Bendis’ Castle sees things in black-and-white. Acknowledging that Castle isn’t bound to the law (after all, the law dictates not only crime, but also method of prosecution and consequences), Bendis explicitly ties him to more spiritual ideals. Castle doesn’t necessarily see the world in terms of ‘crime.’ Rather, he sees it in terms of ‘sin.’ He explains to one victim, “I know why man sins. Do you know why man sins? Because he wants to.” The portrayal makes a lot of sense.
Also worth noting is the finale, which sees Bendis acknowledging the tragedy of 9/11 in a surprisingly heartfelt way – acknowledging the heroic spirit of New York as represented through character like Spider-Man. It’s actually remarkably affecting despite its simplicity, and it makes an infinitely more fitting contemplation of events than contemporaneous comics like John Ney Rieber’s misjudged Captain America run.
I will note the the collection has that same irritating problem that same Marvel books had at around the same time. It collects the covers at the back of the book, rather than placing them in the book like chapter stops. While one might argue it’s really all one story, Ultimate Marvel Team-Up features artwork from a variety of artist using palpably different styles – it’s quite off-putting to turn pages and find a new story page with a unique art style and no warning.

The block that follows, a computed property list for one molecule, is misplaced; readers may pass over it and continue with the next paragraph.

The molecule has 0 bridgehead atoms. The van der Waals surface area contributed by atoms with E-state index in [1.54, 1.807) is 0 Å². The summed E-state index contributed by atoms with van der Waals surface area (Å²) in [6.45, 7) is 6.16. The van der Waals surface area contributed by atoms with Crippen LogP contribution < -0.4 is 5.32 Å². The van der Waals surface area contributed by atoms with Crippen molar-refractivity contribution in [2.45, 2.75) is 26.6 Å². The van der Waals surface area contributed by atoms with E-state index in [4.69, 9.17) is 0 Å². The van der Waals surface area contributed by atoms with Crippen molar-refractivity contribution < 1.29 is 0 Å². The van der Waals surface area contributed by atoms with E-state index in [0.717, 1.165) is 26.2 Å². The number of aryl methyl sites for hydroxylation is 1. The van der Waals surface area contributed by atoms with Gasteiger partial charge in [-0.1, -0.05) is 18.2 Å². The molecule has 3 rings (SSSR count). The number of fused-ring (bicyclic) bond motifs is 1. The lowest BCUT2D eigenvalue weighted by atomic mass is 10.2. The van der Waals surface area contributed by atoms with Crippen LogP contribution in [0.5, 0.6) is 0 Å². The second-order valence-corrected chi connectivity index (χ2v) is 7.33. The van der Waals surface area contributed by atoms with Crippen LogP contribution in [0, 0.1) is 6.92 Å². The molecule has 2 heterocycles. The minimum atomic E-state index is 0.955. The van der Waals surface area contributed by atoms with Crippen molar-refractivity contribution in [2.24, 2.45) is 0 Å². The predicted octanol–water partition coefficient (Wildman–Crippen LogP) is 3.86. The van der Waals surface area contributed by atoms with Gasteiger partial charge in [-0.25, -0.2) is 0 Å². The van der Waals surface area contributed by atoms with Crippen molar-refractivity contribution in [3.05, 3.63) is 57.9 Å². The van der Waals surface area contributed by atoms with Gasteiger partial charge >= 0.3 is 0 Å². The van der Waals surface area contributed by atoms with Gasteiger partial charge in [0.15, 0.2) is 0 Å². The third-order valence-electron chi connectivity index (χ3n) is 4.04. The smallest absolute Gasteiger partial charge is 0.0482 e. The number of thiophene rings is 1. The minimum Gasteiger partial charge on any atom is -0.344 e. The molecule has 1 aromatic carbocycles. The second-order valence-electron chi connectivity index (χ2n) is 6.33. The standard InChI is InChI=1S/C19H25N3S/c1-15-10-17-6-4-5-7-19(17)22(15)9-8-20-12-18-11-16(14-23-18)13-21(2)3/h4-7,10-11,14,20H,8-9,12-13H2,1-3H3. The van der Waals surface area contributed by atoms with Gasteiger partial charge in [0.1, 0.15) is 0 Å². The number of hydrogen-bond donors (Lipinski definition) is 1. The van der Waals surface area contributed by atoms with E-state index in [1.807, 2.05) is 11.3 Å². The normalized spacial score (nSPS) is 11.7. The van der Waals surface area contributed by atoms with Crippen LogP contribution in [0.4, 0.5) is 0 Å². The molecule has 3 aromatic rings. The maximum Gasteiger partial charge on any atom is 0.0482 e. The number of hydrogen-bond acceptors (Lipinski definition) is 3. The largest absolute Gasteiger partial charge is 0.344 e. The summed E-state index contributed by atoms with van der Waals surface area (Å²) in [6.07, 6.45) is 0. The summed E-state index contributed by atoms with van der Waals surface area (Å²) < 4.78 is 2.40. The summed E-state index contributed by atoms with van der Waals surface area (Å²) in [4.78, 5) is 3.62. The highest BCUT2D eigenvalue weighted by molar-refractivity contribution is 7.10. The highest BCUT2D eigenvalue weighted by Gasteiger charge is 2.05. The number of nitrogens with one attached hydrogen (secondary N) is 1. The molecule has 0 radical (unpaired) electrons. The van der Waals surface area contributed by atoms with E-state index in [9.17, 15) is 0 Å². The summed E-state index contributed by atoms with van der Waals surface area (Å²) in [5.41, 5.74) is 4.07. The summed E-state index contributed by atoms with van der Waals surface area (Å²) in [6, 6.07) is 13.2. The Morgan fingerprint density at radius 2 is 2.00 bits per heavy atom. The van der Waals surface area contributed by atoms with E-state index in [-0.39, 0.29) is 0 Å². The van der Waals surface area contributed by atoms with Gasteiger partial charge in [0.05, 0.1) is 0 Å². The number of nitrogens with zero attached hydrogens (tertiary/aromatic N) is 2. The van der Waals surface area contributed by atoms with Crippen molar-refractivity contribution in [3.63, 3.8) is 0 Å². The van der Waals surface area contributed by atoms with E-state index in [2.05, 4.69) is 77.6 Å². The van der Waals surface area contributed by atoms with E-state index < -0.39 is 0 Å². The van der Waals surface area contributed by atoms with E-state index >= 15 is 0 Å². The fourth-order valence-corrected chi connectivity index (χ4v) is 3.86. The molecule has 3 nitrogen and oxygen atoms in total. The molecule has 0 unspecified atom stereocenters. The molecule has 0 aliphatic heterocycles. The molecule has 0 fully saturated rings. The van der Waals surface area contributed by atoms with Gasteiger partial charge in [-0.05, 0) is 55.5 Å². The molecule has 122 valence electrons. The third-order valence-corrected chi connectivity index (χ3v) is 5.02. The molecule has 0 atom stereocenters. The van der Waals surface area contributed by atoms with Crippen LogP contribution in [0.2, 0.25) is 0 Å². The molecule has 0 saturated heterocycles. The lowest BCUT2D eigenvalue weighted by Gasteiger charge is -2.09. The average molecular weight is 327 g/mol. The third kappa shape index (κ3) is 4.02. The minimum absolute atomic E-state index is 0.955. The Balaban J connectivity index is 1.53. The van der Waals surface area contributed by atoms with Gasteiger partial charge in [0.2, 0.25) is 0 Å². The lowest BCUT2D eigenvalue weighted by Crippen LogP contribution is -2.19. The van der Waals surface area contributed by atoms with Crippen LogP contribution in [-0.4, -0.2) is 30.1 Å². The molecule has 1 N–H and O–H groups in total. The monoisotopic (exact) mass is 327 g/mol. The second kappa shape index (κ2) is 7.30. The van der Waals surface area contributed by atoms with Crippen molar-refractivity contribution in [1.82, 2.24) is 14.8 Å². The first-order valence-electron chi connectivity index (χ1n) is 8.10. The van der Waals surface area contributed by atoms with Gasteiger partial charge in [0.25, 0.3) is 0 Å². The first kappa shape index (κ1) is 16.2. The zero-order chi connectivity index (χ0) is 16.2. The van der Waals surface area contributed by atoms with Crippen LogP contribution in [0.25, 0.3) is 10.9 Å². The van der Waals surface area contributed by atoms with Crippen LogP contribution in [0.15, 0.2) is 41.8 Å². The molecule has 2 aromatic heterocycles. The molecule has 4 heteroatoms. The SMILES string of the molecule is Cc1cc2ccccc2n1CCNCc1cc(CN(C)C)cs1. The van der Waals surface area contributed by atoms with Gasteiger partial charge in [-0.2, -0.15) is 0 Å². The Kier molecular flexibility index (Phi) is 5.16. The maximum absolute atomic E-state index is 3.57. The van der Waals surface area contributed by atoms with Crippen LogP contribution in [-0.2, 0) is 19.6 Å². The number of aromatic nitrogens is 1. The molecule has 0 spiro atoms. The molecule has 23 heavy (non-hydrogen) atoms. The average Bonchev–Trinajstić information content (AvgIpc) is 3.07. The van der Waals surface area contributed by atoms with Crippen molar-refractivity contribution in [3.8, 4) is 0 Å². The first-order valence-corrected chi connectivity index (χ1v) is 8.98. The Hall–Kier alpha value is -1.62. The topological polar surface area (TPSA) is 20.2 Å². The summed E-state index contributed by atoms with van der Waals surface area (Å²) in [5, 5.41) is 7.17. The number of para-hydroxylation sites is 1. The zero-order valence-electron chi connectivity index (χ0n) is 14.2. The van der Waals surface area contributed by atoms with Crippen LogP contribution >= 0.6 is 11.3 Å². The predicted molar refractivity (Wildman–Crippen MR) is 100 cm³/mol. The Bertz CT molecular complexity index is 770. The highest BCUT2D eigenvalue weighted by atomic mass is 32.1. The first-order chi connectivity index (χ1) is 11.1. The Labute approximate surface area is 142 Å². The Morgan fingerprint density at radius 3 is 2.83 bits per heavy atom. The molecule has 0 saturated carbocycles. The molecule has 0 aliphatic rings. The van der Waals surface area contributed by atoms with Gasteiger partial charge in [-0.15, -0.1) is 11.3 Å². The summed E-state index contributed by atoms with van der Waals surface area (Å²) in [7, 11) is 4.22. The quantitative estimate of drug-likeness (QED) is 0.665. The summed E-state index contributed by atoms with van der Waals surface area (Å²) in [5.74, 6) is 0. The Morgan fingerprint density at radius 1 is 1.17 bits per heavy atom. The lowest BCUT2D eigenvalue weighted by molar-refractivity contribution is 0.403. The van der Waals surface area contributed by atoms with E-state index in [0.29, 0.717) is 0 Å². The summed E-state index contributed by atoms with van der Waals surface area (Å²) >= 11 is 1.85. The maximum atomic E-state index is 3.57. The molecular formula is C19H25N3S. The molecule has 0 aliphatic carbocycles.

Ultimate Marvel Team-Up isn’t quite classic Bendis. I still think that those looking to sample his work would be better with Ultimate Spider-Man or his Daredevil run. However, it is an interesting exploration of a young alternate continuity that allows Bendis to stretch his wings and tell stories he wouldn’t normally tell featuring character he wouldn’t normally use. It features a selection of fantastic artwork, and is an enjoyable – if rather light – read.
We have reviews up for all of Brian Michael Bendis’ run on Ultimate Spider-Man, in case you’re interested in checking it out, the rest can be found here:
- The Ultimate Spider-Man Collection (Hardcover Volumes #1-3)
- Ultimate Marvel Team-Up (Hardcover)
- Ultimate Spider-Man (Hardcover Volumes #4-6)
- Ultimate Spider-Man (Hardcover Volumes #7-9)
- Ultimate Spider-Man (Hardcover Volumes #10-11)